Common extensions of low-code platforms are, for example, easy-to-use interface generators, which are directly adapted to the meta descriptions of the platform, as well as powerful systems for output generation, for example for generating Microsoft Word, Excel and PowerPoint documents, HTML files, e-mails and much more.
Special feature: Combination of factual and geodata
A special highlight among the features is the more or less extensive extension of the low-code approach to the handling of geodata. This makes a lot of sense, because nowadays almost everything has a geodata reference, and users are used to seeing with a click which restaurants and hotels are nearby, where the bus leaves, or where the nearest car-sharing vehicle is parked. To implement this equivalently with manual programming in the individual database project seems almost impossible for cost reasons. There are historical reasons why two different programs are normally needed, because GIS systems were initially used in companies mainly by cartographers and other geodata specialists and were usually only used to develop thematic maps for different purposes. As they developed completely independently from the rest of the PC and browser world, they also function differently and are often difficult for occasional, inexperienced users to master.
That is why low-code products are perhaps the most promising way today to affordable combined and satisfying factual and geodata applications without having to rely on highly specialised IT and geo experts who are at home in both worlds.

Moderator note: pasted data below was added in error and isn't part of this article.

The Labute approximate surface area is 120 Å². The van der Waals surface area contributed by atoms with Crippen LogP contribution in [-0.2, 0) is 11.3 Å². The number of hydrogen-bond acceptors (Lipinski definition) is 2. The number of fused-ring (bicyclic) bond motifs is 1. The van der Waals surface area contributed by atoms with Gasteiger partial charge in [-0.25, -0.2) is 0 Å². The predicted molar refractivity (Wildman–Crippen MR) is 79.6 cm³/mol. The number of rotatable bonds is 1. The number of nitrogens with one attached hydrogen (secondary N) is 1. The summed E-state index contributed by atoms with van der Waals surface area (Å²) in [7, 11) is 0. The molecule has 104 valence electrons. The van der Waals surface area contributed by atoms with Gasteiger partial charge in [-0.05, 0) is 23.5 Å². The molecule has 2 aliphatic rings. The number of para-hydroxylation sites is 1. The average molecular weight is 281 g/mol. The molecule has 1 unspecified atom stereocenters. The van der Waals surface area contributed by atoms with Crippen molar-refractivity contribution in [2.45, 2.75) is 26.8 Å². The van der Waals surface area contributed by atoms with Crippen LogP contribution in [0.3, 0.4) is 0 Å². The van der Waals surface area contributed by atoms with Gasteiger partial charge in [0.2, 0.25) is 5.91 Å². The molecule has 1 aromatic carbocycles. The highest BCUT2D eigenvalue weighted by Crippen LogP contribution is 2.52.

How mature are low-code platforms already?
Are low-code platforms already mature or are they just the beginning? The answer is: both. The pioneers of the low-code idea have been on the market much longer than the term exists. You can find an introduction to the topic from Berlin-based Scopeland Technology GmbH at What are low-code platforms? Some of them have already been successfully used in real life for more than ten years and some of them go back to development and pilot phases that were much longer ago.
In the USA, there has been a great deal of experience for quite some time now with very small applications clicked together by end users themselves, which are then usually only used in the cloud, i.e. completely detached from central IT operations, or which are built around cloud-based CRM solutions. In Germany, the early providers tend to rely more on cooperation between centrally and decentrally managed IT, and can point to some impressive large-scale projects implemented entirely with low-code technologies as references. Such solutions are then usually installed on-premise in the customers’ data centers, and they are also delivered as generated program code free of runtime components.
The suitability of low-code technology as a digitisation engine, both for small and very small applications and for large and critical IT projects, has long been confirmed. It has also been proven that the promises made with regard to speed and flexibility, user satisfaction and project security are actually fulfilled. The economic rationality speaks massively in favour of the widespread use of low-code platforms for decentrally developed specialist applications, that it is surprising how many reservations still exist.
Since the naming of the technology by Forrester Research and the associated breathtaking sales forecasts, more and more start-ups are flooding the market with new low-code products. Dozens of new vendors, most of them with a lot of venture capital, are impressively revitalising the scene. It remains to be seen which of these will hold their own in the market and which will further advance the technology as a whole. Low-code technology as such is mature, but still open for further innovation.
Karsten Noack has published more articles in the t2informatik blog, including
Anna Zinßer is a freelance creative, user experience designer and creative coach from Karlsruhe. On a project basis, she supports IT companies both in product management (UX concepts, user analyses, problem statements, prototyping) and development (interaction design, design specifications, mockups). She improves the user experience of existing software products and helps to redesign innovative products with a focus on the end user and his needs.